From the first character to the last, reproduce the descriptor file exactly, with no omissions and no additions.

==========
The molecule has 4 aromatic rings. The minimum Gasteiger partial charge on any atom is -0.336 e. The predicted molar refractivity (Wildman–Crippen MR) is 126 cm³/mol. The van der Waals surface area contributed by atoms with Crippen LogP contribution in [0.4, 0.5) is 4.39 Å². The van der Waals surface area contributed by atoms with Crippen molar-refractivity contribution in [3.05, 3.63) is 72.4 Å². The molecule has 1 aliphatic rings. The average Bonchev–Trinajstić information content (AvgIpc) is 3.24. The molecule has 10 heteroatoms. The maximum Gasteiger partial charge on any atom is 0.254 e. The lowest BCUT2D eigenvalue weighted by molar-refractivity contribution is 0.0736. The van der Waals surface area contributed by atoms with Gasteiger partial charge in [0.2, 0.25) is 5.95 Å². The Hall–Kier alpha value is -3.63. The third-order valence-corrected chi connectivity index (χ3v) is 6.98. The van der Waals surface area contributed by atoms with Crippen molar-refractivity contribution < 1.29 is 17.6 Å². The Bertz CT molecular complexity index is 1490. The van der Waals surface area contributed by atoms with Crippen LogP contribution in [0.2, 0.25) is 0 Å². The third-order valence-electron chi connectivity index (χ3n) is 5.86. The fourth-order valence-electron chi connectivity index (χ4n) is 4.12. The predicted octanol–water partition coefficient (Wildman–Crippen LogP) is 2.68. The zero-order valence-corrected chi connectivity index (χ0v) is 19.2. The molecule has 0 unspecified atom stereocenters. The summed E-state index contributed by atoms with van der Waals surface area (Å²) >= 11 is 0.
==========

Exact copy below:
The molecule has 4 aromatic rings. The minimum Gasteiger partial charge on any atom is -0.336 e. The predicted molar refractivity (Wildman–Crippen MR) is 126 cm³/mol. The van der Waals surface area contributed by atoms with Crippen LogP contribution in [0.4, 0.5) is 4.39 Å². The van der Waals surface area contributed by atoms with Crippen molar-refractivity contribution in [3.05, 3.63) is 72.4 Å². The molecule has 1 aliphatic rings. The average Bonchev–Trinajstić information content (AvgIpc) is 3.24. The molecule has 10 heteroatoms. The maximum Gasteiger partial charge on any atom is 0.254 e. The lowest BCUT2D eigenvalue weighted by molar-refractivity contribution is 0.0736. The van der Waals surface area contributed by atoms with Gasteiger partial charge in [0.2, 0.25) is 5.95 Å². The Hall–Kier alpha value is -3.63. The third-order valence-corrected chi connectivity index (χ3v) is 6.98. The van der Waals surface area contributed by atoms with Crippen molar-refractivity contribution < 1.29 is 17.6 Å². The Bertz CT molecular complexity index is 1490. The van der Waals surface area contributed by atoms with Crippen LogP contribution in [0.2, 0.25) is 0 Å². The third-order valence-electron chi connectivity index (χ3n) is 5.86. The fourth-order valence-electron chi connectivity index (χ4n) is 4.12. The predicted octanol–water partition coefficient (Wildman–Crippen LogP) is 2.68. The zero-order valence-corrected chi connectivity index (χ0v) is 19.2. The molecule has 0 unspecified atom stereocenters. The summed E-state index contributed by atoms with van der Waals surface area (Å²) >= 11 is 0.